Greece and Morocco travel blog

Hotel Handakas. Our home for two weeks with Global Volunteers.

View by the pool.

Our room

 

 

 

 

 

Houses along our walk

 

The children at Tom's school

Authentic Greek dinner with the Global Volunteers


After a quick lunch and nap, we had a late checkout, and took a taxi to the Global Volunteers hotel. The taxi driver knew where it was, about 20 minutes drive west of Heraklion, in the town of Amoudara, but he was sort of appalled and asked why we were going to that hotel from such a nice one in Heraklion. We tried to explain that we with a volunteer group, and going to teach in the local schools there. Well, the Hotel Handakas was a bit of a letdown, but of course we got used to it after a day. It took awhile to figure out the heating unit, but have it down now. We must do our own laundry by hand, since there are no laundromats anywhere here.

We began to meet the rest of our team, and they are great - the usual men to women ratio, 3 men and 11 women. Our team leader, Samantha (Sam) was born and raised in Great Britain, came to Crete as a member of a dance troop, met her musician husband and never left. She speaks very fluent Greek, and her five children and husband all speak Greek at home. After a wonderful dinner provided by the hotel proprietor and his wife, we went to bed. and slept "like a log" after such a full day.

The next morning , we had breakfast, and then a team meeting with introductions, goal setting, and so on. The mayor's "right-hand man" came and welcomed us. They are the community host. They described the worksites and we all decided on our assignments at that point. A new feature this time around is working with 3 to 5 year olds in kindergarten, who of course know no English at all. Tom surprisingly opted for that, and Anne chose to be in a village up on the mountain at the village school, which has kindergarten through grade 6. We had the late afternoon free, so we walked around the area a little bit, but once again we were all exhausted, although this time it was a bit difficult to sleep what with all the anticipation of our first day in the schools.

It seemed that Murphy's Law works well in Greece too, because many people had glitches with their rides or worksites, ranging from a feeling of not being prepared for, to rides that did not materialize (like Anne's), to a priest headmaster who announced that the two people going with him to his village must be ready even before breakfast. Sam stayed poised about it all, and finally after phone calls, etc, we all got off, even though another two people were told to go home and not come back until Wednesday! (They did another school on Tuesday.)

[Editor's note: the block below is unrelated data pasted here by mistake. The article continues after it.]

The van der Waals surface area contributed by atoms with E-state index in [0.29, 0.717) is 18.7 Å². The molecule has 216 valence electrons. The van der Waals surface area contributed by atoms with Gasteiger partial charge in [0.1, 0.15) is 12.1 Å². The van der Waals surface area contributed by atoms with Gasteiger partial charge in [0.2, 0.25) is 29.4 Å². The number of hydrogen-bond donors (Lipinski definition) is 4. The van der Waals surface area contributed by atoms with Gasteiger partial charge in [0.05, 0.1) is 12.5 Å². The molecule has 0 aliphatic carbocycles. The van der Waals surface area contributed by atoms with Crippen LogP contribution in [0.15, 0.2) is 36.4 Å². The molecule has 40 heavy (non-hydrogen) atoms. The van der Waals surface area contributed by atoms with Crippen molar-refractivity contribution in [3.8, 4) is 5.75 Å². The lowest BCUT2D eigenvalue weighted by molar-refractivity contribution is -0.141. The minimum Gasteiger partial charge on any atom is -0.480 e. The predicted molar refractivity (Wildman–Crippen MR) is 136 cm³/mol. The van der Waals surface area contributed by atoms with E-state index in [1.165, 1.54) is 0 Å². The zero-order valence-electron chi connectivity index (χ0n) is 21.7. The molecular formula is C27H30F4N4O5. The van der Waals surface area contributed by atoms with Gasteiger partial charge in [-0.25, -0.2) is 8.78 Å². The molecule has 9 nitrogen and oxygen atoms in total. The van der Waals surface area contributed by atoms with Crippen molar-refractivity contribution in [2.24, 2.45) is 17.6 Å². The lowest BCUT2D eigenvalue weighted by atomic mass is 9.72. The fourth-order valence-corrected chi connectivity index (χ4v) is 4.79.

Anne works with an English teacher (who is Greek), but very fluent and very enjoyable to be with. On Monday, she had no classes, in fact, so we talked a lot, looked at her teaching materials, met some of the children, supervised the playground at recess, and met some other teachers. It was actually OK, but not what she expected. It was also a Name Day, really a saint's day, and this time it was George which is a very popular name in Greece. All the George's brought treats to share. The kids are great, although quite noisy, and the acoustics of the building (like the hotel too) make all the sounds quite chaotic. The English teacher runs a good classroom, though, and on Tuesday, we went to 4 classes, getting to grades 3 through 6. There are 45 minute periods, and the teachers go to the classroom of that grade, so they have different teachers during the day. After first period, there is a recess, and then another after 3rd period. School starts about 9:00 and they are done at 1:30, although many stay for another set of classes after lunch. One hitch for Anne is that this English teacher is the librarian on Mondays, and goes to a different school on Thursday and Friday, so she will be doing kindergarten on the days she is not at this school!

Tom in a kind of opposite extreme (from teaching graduate students to teaching kindergarteners) opted to try something different. His school is all kindergarten with 150 students ranging in age from 3 to 6. The children are so adorable and Tom says, it's like having 20 grandchildren all at the same time. He decided to be the storyteller and has related the Three Little Pigs with the students acting out the parts.

Tonight we all took the bus into Heraklion for dinner and had real souvlaki at a small restaurant. It was nothing fancy, but it sure was delicious, and after walking to the bus stop, we finally made it back to hotel for a good night's rest.

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